largerW = (halfW > halfH);

    whichEl.clip.left += halfW;
    whichEl.clip.right -= halfW;
    whichEl.clip.top += halfH;
    whichEl.clip.bottom -= halfH;
    whichEl.visibility = "show";
    whichEl.transFunct = three;
    break;

three()

The three() function combines two previously-used procedures:
  1. the circle-in routines. Of course, the clipping is performed in reverse. That is, all sides are initially clipped until the smaller sides reach their its original size, then the larger sides are clipped until the transition is complete.
  2. the box-out routines. Just before clipping, the current size of the sides are compared to their original size. If the difference is an increment or less than an increment, then the original sizes are restored. This ensures that the element will never grow to more than its original size.

When the original size of the element is reached, the function calls are cancelled.

function three(){
  if (largerW) {
    if ((this.clip.left - this.origLeft) <= increment) {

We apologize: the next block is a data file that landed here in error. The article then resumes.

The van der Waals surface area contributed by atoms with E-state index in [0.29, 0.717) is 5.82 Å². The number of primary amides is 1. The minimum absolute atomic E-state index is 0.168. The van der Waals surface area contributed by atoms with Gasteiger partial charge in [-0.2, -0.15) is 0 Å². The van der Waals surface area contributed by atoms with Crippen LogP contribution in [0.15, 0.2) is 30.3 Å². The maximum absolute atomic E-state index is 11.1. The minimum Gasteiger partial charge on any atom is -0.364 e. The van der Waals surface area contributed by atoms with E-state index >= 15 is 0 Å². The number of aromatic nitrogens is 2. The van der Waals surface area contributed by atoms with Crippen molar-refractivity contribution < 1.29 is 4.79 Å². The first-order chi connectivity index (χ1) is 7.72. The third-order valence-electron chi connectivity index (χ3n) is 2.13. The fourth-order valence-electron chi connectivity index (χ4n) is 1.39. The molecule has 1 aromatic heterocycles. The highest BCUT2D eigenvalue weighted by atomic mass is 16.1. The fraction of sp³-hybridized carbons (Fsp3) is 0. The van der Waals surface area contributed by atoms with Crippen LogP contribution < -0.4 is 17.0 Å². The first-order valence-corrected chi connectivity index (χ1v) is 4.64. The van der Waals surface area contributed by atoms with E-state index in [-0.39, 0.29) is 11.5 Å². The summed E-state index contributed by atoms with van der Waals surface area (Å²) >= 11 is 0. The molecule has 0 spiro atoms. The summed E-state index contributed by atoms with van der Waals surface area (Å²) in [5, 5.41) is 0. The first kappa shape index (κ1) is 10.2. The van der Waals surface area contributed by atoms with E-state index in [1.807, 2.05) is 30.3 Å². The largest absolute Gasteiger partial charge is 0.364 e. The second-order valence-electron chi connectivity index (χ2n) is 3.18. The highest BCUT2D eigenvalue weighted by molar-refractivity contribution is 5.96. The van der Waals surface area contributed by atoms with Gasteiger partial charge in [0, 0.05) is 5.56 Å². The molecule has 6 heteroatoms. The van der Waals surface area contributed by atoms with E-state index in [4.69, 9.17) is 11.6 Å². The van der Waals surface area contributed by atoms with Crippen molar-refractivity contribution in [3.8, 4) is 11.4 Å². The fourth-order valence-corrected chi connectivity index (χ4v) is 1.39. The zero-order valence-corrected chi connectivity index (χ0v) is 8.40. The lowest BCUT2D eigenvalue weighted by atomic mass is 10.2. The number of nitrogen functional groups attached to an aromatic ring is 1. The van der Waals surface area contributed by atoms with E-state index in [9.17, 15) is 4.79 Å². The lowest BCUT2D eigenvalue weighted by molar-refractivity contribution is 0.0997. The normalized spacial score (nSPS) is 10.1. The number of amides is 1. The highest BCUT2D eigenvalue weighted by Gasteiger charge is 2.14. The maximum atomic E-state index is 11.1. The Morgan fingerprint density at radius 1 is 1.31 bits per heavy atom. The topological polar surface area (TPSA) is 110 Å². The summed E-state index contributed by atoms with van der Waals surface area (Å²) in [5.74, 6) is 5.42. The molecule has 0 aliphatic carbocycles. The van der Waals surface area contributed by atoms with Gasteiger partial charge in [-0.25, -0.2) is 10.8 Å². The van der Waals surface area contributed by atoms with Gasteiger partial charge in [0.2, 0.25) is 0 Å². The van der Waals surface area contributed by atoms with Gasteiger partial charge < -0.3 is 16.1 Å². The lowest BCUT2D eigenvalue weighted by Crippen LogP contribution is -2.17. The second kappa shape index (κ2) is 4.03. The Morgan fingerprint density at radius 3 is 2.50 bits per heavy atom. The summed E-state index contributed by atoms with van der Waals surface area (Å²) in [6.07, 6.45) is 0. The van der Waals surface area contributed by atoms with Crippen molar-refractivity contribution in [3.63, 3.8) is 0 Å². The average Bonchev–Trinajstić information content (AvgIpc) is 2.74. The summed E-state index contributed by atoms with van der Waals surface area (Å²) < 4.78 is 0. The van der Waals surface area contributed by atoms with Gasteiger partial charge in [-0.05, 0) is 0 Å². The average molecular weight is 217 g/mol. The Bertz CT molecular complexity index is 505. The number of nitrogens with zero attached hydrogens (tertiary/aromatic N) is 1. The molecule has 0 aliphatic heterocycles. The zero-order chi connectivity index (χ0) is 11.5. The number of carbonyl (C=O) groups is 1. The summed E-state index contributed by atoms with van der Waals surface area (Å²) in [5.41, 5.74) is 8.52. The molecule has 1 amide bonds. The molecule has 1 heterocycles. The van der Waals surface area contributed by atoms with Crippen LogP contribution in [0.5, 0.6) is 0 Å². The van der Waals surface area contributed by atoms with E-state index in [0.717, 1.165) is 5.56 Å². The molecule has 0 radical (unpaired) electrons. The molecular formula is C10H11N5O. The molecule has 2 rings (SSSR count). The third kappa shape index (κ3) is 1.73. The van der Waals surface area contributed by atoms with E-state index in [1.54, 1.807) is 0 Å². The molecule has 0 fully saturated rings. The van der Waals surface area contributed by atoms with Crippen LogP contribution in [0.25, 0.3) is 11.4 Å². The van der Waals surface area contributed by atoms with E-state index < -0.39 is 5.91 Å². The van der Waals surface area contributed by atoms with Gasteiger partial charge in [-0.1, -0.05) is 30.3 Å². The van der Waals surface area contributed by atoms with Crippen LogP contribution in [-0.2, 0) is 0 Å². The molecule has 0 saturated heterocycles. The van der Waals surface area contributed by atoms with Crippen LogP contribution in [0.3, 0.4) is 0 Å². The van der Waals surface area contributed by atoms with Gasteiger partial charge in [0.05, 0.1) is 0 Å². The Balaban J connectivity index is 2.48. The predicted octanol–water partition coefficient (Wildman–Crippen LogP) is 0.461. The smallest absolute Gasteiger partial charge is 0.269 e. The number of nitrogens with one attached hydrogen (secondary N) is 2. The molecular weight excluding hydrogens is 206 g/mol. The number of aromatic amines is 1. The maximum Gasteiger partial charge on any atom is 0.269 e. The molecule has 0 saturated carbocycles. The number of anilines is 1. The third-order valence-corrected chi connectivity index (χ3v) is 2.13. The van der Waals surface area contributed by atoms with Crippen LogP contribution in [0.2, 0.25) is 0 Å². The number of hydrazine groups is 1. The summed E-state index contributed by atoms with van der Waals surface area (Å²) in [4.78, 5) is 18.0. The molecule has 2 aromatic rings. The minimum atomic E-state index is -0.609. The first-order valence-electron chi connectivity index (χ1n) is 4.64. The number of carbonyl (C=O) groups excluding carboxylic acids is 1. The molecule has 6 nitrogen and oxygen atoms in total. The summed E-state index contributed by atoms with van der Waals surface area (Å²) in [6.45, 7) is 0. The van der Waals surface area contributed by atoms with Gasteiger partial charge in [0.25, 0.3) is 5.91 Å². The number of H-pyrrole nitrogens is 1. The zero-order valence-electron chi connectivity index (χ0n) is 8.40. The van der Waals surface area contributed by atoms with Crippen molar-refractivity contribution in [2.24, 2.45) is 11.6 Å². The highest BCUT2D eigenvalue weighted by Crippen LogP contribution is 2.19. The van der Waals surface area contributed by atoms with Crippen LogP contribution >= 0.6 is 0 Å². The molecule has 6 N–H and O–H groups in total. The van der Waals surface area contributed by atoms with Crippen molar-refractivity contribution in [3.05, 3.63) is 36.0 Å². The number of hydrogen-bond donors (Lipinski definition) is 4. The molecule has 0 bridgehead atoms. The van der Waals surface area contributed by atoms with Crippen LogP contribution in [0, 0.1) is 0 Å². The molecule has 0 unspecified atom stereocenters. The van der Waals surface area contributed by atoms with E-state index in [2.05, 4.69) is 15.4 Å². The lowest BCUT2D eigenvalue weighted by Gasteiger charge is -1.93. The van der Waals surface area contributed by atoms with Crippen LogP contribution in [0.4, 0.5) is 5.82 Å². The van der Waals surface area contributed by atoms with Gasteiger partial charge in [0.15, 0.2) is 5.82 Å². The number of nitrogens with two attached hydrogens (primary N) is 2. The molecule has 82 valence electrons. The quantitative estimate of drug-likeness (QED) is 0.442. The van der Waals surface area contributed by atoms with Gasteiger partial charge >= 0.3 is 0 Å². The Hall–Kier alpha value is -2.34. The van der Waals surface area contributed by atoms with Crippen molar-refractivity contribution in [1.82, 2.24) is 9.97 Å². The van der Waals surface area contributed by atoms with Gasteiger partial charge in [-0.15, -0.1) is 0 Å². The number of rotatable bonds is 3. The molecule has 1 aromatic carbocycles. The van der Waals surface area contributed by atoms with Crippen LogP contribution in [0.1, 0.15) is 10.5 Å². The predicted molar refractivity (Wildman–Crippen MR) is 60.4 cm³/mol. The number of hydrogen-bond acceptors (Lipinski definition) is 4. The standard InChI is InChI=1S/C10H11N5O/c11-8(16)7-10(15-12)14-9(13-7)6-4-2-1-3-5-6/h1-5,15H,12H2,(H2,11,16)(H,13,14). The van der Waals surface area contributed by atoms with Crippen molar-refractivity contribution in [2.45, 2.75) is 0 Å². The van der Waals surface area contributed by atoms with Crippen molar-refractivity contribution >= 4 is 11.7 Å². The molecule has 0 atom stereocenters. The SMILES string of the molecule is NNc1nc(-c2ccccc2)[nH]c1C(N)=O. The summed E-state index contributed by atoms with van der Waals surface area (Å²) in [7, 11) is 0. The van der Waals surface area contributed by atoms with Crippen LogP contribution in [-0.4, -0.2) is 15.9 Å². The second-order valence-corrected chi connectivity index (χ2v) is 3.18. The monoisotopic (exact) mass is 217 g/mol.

this.clip.left = this.origLeft;
      this.clip.right = this.origRight;
    }
    else {
      this.clip.left -= increment;
      this.clip.right += increment;
    }
    if (this.clip.height <= this.clip.width) {
      if ((this.clip.top - this.origTop) <= increment) {
        this.clip.top = this.origTop;
        this.clip.bottom = this.origBottom;        
      }
      else {
        this.clip.top -= increment;
        this.clip.bottom += increment;
      }
    }
  }
  else {
    if ((this.clip.top - this.origTop) <= increment) {
      this.clip.top = this.origTop;
      this.clip.bottom = this.origBottom;        
    }
    else {
      this.clip.top -= increment;
      this.clip.bottom += increment;
    }
    if (this.clip.width <= this.clip.height) {
      if ((this.clip.left - this.origLeft) <= increment) {
        this.clip.left = this.origLeft;
        this.clip.right = this.origRight;
      }
      else {
        this.clip.left -= increment;
        this.clip.right += increment;
      }
    }
  }
  if (this.clip.left == this.origLeft
                && this.clip.top == this.origTop)
    clearInterval(transTimer);
}

The more complex routines are behind us. The remainder are more straight-forward and require less code.


Produced by Peter Belesis and

All Rights Reserved. Legal Notices.
Created: Apr. 28, 1998
Revised: Apr. 28, 1998

URL: http://www.webreference.com/dhtml/column19/transCircle.html